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From Karl Kildén (JIRA) <>
Subject [jira] [Commented] (DELTASPIKE-156) documentation for ContainerControl API
Date Fri, 19 Oct 2012 22:10:12 GMT


Karl Kildén commented on DELTASPIKE-156:

h1. CdiControl Module

As the name implies this module allows you to switch off the contextual auto pilot and grab
the steering wheels.

This module is quite beneficial for SE modules that otherwise would have to go knees deep
in the implementation code of the container leading to a complicated yet not portable solution.
CdiControl definitely has its uses for Java EE as well. Maybe most notably Providing the ability
to start a Request Context in a new thread in order to give it access to contextual instances.
It's also worth mentioning that is has several useful functions for unit testing.

{note:title=Regarding Weld EE support}
Currently Weld support is limited to SE. [Deltaspike-284#]

h2. Maven Artifacts
{code:xml|title=CdiControl module api dependency}

Use one implementation dependency from below: 

{code:xml|title=CdiControl module impl-OpenWebBean dependency }

{code:xml|title=CdiControl module impl-Weld dependency }

h2. Usage

There are basically two parts
The *CdiContainer* Interface will provide you with a way to boot and shutdown the CDI Container
in SE applications.
The *ContextControl* interface provides a way to control the life cycle of the built-in Contexts
of the CDI container.

h2. CdiContainer

You can use the CdiContainerLoader as a simple factory to gain access to the underlying CdiContainer

{code:java|title=a CDI container for a unit test or in a Java SE application}
// this will give you a CdiContainer for Weld or OWB, depending on the jar you added
CdiContainer cdiContainer = CdiContainerLoader.getCdiContainer();

// now we gonna boot the CDI container. This will trigger the classpath scan, etc

// and finally we like to start all built-in contexts

// now we can use CDI in our SE application.
// And there is not a single line of OWB or Weld specific code in your project!

// finally we gonna stop the container

Those two classes are of no interest for Java EE applications since the CDI Container already
gets properly booted and shut down by the Servlet container integration.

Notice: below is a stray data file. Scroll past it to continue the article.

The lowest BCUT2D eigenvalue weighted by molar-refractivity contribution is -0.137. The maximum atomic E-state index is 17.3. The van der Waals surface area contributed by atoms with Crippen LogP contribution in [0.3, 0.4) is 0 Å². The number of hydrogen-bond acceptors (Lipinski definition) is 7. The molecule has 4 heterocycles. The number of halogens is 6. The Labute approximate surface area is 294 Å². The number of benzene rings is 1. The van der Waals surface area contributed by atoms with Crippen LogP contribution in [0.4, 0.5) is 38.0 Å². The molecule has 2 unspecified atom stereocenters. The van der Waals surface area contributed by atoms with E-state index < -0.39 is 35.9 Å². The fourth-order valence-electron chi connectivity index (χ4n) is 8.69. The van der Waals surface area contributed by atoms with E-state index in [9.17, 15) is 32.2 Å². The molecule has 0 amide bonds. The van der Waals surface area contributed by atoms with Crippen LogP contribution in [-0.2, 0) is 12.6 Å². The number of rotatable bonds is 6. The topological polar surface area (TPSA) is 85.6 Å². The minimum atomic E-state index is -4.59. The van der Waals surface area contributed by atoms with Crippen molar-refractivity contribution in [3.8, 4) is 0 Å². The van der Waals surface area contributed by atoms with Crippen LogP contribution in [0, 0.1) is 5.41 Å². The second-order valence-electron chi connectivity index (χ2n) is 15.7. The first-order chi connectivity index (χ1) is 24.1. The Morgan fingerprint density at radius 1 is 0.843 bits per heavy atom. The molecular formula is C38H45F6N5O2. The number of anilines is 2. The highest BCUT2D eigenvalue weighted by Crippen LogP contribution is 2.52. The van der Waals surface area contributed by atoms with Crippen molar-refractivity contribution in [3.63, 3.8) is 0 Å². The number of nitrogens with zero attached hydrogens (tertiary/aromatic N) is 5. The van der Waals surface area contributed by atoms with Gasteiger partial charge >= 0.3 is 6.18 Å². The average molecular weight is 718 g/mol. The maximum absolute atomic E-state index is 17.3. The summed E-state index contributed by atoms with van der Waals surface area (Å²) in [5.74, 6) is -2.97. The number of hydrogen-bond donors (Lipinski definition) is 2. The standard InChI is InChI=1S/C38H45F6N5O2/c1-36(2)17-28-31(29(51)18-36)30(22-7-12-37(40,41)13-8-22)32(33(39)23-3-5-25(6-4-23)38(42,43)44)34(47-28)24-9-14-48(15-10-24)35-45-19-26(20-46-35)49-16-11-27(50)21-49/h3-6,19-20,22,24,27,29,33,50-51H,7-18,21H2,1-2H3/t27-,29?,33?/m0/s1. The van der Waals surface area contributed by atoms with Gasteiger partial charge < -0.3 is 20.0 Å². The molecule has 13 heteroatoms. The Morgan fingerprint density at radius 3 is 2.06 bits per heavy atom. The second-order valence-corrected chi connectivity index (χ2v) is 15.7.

h2. ContextControl usage

The ContextControl interface allows you to start and stop built-in standard Contexts like
@RequestScoped, @ConversationScoped, @SessionScoped, etc. It is provided as @Dependent bean
and can get injected in the classic CDI way. This is not only usable in Java SE projects but
also very helpful in Servlets and Java EE containers!
The following samples should give you an idea about the power of this tool:

*Restarting the RequestContext in a unit test*

In unit testing it can be necessary to test with attached and also with detached JPA entities.
A very common approach for JPA is the [entitymanager-per-request approach#]
and thus have a producer method which creates a @RequestScoped EntityManager. Since a single
unit test is usually treated as one ‘request’ a problem arises detaching entities. With
the ContextControl this is no problem anymore as the following code fragment shows:

{code:java|title=Using ContextControl the detach entities}
public void testMyBusinessLogic() {
  MyEntity me = em.find(...);

  ContextControl ctxCtrl = BeanProvider.getContextualReference(ContextControl.class);

  // stoping the request context will dispose the @RequestScoped EntityManager

  // and now immediately restart the context again

  // the entity 'em' is now in a detached state!

h2. Attaching a Request Context to a new thread in EE

Everyone who tried to access @RequestScoped CDI beans in a new Thread created in a Servlet
or any other Java EE related environment has for sure experienced the same pain: accessing
the @RequestScoped bean will result in a ContextNotActiveException. But how comes? Well, the
Request Context usually gets started for a particular thread via a simple ServletRequestListener.
The problem is obvious: no servlet-request means that there is no Servlet Context for the
Thread\! While the normal CDI container controlled behavior is almost always desirable there's
definitely cases when having no control over the Request Context is clearly a negative. For
example if you like to reuse your nice business services in e.g. a Quartz Job. And again as
the name implies ContextControl can help you in those situations as well:

{code:java|title=Contextual thread with ContextControl}
public class CdiJob implements org.quartz.Job {
  public void execute(JobExecutionContext context) throws JobExecutionException {
    ContextControl ctxCtrl =

    // this will implicitly bind a new RequestContext to your current thread


    // at the end of the Job, we gonna stop the RequestContext
    // to ensure that all beans get properly cleaned up.

Other cases could be support for legacy code using threads, portlets and plenty of other situations.
> documentation for ContainerControl API
> --------------------------------------
>                 Key: DELTASPIKE-156
>                 URL:
>             Project: DeltaSpike
>          Issue Type: Sub-task
>          Components: CdiControl, Documentation
>    Affects Versions: 0.2-incubating
>            Reporter: Gerhard Petracek
>            Assignee: Mark Struberg
>             Fix For: 0.4-incubating
>         Attachments: cdiContro.patch
> the wiki is outdated

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